Is intuitive eating healthy? (part 2)
Updated: Aug 17, 2019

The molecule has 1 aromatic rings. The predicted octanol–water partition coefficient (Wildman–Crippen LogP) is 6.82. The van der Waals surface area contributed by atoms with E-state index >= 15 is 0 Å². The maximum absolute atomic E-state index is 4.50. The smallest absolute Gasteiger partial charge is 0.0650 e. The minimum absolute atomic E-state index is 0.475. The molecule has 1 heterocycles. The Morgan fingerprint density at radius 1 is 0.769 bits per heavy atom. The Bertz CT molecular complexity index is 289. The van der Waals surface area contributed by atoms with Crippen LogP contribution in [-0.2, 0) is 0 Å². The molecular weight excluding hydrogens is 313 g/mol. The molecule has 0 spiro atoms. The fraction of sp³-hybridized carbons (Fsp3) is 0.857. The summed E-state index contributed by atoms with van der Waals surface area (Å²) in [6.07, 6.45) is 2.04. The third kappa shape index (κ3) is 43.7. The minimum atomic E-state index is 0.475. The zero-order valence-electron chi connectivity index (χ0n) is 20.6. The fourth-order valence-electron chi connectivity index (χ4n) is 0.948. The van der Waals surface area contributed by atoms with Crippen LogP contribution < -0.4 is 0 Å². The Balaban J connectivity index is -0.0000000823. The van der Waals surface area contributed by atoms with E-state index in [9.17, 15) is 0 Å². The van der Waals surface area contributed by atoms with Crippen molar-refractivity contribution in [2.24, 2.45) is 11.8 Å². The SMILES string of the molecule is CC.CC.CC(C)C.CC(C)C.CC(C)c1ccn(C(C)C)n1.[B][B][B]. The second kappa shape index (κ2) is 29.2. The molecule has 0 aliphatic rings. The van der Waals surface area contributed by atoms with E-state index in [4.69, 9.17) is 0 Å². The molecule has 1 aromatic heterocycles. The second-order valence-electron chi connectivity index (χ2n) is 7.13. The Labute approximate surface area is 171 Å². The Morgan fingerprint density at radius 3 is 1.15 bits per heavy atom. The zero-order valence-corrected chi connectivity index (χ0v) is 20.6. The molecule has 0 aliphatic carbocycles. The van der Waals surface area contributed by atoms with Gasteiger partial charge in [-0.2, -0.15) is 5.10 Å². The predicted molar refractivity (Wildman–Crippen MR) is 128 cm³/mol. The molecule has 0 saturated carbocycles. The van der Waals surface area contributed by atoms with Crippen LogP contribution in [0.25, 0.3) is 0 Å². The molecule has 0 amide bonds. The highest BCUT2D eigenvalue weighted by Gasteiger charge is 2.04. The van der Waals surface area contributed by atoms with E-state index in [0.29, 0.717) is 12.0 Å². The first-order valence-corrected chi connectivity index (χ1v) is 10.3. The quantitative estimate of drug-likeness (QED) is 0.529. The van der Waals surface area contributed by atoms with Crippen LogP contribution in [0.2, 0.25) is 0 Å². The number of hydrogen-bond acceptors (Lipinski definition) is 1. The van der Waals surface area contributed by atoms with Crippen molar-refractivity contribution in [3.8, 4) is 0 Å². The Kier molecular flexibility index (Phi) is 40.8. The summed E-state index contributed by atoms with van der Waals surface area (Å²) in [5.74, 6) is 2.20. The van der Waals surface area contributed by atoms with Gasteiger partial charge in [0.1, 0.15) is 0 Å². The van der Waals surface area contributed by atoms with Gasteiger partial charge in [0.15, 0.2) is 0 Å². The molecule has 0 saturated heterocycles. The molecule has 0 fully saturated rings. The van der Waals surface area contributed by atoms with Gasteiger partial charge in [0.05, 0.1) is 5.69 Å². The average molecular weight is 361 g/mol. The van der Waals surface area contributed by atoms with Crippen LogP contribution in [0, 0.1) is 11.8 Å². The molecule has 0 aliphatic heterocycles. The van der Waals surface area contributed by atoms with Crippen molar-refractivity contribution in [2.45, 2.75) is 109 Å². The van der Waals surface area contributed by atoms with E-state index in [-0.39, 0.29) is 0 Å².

This is a part 2 to my series on managing people who challenge intuitive eating, health at every size and other non-diet approaches. In my first post, I discussed the science and in this post, I’ll address the social justice aspect. In the next part, I’ll cover personal experience. At the core of non-diet approaches, is a belief that all bodies are valuable and deserve to be respected. It is advocating to ensure that health-promoting activities are accessible to all bodies. It is an understanding of the multiple factors that influence health, rather than blaming individuals. It is an acknowledgement of the multiple forms of privilege, which impact health both directly and indirectly. It is a statement that all people deserve access to the same healthcare. It is challenging the scientific and cultural assumptions about health. It is valuing body diversity, in terms of size, shape, gender, sexuality, ability, ethnicity, age and other human attributes. It is supporting individuals to find their own version of health and happiness, rather than trying to make them conform to societal ideals. This list certainly isn’t exhaustive but hopefully it gives an insight into the social justice lens of the non-diet approach, which at its core aims for body liberation.